Discover more from The Hundred
Does Erdogan actually want to invade Greece?
#38: With Ryan Gingeras, Sinem Adar, Ioannis N. Grigoriadis
Thank you for reading The Hundred, a newsletter in which 3 experts answer 1 question in 100 words. If you aren’t subscribed yet, you can do it below. It’s free.
“Significant pressures may force Erdogan to behave aggressively. In the coming year he faces stiff electoral challenges. Turkey also will mark the centennial of its founding as a republic and the 1923 signing of a peace treaty with Greece. All of these events come amid a multi-year, state-endorsed media campaign that has consistently inflated the threat of war with Greece. Erdogan’s political opponents echo his threats to “come in the middle of the night” against Greece’s “occupied” islands. He may believe the time is now. And like the 1974 Cyprus invasion, he may weather any harsh repercussions accompanying an act of war.”
“Given Ankara’s confrontational foreign policy, its frustration with the changing military balance in the Aegean, and the growing strategic partnership between Greece and the US, military escalation is possible. Yet, the economic costs of such a conflict and its repercussions for Ankara’s relations with(in) NATO are likely to restrain warmongering tendencies. Beyond rational calculations, however, increasingly blurred boundaries between domestic politics and foreign policy suggest that the Turkish leadership’s struggle for political survival amidst accelerated geopolitical confrontation between the West and Russia might lead to sub-optimal decisions, especially in the face of the upcoming elections in both Turkey and Greece.”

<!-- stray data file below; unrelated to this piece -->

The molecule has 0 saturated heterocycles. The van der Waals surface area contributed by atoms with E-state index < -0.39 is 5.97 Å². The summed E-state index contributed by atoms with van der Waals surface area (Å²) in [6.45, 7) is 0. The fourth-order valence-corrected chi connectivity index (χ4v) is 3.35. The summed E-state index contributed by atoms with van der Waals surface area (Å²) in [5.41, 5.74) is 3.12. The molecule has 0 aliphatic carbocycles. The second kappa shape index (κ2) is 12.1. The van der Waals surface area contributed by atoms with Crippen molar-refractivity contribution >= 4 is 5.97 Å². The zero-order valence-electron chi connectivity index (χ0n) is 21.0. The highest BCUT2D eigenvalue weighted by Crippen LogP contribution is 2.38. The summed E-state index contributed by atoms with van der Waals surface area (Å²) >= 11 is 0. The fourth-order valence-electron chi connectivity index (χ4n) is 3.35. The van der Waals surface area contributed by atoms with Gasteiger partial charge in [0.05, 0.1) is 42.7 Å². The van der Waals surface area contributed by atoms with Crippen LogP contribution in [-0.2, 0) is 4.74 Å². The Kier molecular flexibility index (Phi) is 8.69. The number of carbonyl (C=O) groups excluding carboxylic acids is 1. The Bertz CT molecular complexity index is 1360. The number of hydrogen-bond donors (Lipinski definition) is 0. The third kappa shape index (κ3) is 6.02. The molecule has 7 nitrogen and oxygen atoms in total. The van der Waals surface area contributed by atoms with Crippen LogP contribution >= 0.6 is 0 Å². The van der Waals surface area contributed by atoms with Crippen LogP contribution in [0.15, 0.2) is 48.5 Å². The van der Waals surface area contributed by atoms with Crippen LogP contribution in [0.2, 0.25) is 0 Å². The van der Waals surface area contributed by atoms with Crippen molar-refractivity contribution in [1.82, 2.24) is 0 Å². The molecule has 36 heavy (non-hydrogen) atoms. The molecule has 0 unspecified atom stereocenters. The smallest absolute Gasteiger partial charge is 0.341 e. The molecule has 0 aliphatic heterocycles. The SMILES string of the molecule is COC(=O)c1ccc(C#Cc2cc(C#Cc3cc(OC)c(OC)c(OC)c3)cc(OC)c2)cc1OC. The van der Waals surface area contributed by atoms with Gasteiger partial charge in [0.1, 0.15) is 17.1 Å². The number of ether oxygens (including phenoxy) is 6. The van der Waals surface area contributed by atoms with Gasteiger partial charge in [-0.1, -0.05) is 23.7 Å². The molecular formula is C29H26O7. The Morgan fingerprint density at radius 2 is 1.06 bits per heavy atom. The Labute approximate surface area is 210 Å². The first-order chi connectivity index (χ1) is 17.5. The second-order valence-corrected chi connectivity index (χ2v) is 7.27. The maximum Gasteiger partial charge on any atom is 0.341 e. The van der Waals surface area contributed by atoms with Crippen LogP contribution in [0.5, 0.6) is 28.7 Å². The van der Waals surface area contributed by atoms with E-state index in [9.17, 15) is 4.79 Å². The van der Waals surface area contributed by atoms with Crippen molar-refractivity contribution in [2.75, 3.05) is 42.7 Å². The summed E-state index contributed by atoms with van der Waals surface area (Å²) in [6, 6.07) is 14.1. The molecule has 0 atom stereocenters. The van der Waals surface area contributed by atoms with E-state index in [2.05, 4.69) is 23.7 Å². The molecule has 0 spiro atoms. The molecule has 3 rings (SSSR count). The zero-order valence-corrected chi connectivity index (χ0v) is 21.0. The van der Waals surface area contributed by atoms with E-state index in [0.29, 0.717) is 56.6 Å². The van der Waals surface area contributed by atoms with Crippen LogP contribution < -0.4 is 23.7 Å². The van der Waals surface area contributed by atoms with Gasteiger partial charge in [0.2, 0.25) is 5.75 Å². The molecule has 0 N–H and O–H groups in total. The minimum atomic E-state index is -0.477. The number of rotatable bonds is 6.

“I do not think that President Recep Tayyip Erdogan actually wants to invade Greece. This would be a very risky move. A war with Greece would have disastrous consequences for all parties involved including Turkey. Inflammatory rhetoric against Greece has been linked to the proliferation of a narrative according to which Greece represents US interests against Turkey and is part of a greater conspiracy against Turkish interests. This narrative is very useful for domestic purposes but overlooks the fact that the improvement of US-Greek relations has become possible because of Turkey’s own foreign policy choices.”
If you want to learn more about this topic, here’s a list of further reading:
Tension rises as Turkey, Greece voice festering grievances. AP News, Andrew Wilks
Why Erdogan Might Choose War with Greece. War on the Rocks, Ryan Gingeras
Greece to allies: Crack down on Turkey or risk another Ukraine. Politico, Nektaria Stamouli
That’s it for The Hundred #38. Please share this post with friends and colleagues if you found it interesting.